One new card that I want to try is Toxic Deluge. With so few pure aggressive strategies in Legacy, the life loss from Toxic Deluge doesn’t matter all that much. I don’t think you want it against decks featuring Delver of Secrets, but it feels so absurdly powerful against Elves, Goblins, Death and Taxes, and pretty much all the other True-Name Nemesis decks. The fact that you can do it for X=1 and keep your Deathrite Shamans and Stoneforge Mystics alive is potent, but having the option to "go bigger" is certainly reasonable.

While Toxic Deluge is not the Supreme Verdict type card you want against Delver decks, it will be a cheaper way to interact with a lot of archetypes in a big way and usually without hurting your own creatures. Of course, your own True-Name Nemesis will die to Toxic Deluge, but the same goes for Supreme Verdict. The only difference is that this is a Wrath of God effect we can control.

If Blood Moon ends up being a real concern, I will be happy with the scant few basic lands in the deck. Alongside an active Deathrite Shaman, we can cast a lot of our spells with little effort, but we’re lacking in effective ways to fight through it. If the Blood Moon lands too early or you weren’t able to search up a basic land in the early turns of the game, there isn’t a whole lot you can do. At the very least, the Deathrite Shaman version will make you more resilient to Wasteland, which is never a bad thing, though the increase in dual lands might just make you break even in the exchange.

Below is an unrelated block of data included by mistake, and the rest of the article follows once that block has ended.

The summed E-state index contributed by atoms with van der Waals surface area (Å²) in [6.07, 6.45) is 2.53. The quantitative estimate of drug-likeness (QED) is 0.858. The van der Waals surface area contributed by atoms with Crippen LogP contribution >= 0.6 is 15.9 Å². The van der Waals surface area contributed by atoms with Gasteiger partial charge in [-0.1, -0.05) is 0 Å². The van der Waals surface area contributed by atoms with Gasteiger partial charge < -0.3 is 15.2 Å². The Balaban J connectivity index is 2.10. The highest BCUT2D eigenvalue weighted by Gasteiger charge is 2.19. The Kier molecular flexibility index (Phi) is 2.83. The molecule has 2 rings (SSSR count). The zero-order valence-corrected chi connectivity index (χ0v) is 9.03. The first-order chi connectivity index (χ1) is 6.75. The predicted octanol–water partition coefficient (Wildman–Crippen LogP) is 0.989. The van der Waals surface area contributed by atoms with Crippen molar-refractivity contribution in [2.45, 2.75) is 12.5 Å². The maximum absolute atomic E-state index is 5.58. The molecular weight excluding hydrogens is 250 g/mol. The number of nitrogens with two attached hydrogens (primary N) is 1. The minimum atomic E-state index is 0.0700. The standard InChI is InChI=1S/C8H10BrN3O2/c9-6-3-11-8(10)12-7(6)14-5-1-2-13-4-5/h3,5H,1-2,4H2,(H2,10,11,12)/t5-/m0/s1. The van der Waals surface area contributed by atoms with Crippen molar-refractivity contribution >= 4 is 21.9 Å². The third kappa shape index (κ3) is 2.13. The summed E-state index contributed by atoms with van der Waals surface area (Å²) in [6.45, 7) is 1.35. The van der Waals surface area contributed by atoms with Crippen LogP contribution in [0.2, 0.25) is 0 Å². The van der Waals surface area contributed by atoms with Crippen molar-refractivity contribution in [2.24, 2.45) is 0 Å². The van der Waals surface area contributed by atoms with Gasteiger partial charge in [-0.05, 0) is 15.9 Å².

Shardless-less BUG

Ever since Gerry Thompson built Shardless BUG last year, the deck has been consistently doing well on the SCG Legacy Open circuit. While it doesn’t seem to win a ton of events, it does put a lot of people into Top 8s. At the Invitational in New Jersey a few months ago, it was the deck of choice of half the competitors in the Top 8! While only half of the event was Legacy, that says a lot about an archetype.

But now that the format is moving more towards combo, I’m not sure that you can bring a BUG deck to battle that is reliant on something as slow as Ancestral Vision. While the card is incredibly powerful against other fair strategies, both on suspend and through cascade with Shardless Agent, I don’t really see it doing what you want it to do. The fact that True-Name Nemesis has been released also means that the three-drop slot is going to be in heavy contention over the next few months.

With that in mind, I decided to brew up a little concoction that is at its heart similar to the BUG Control decks that existed before the printing of Shardless Agent.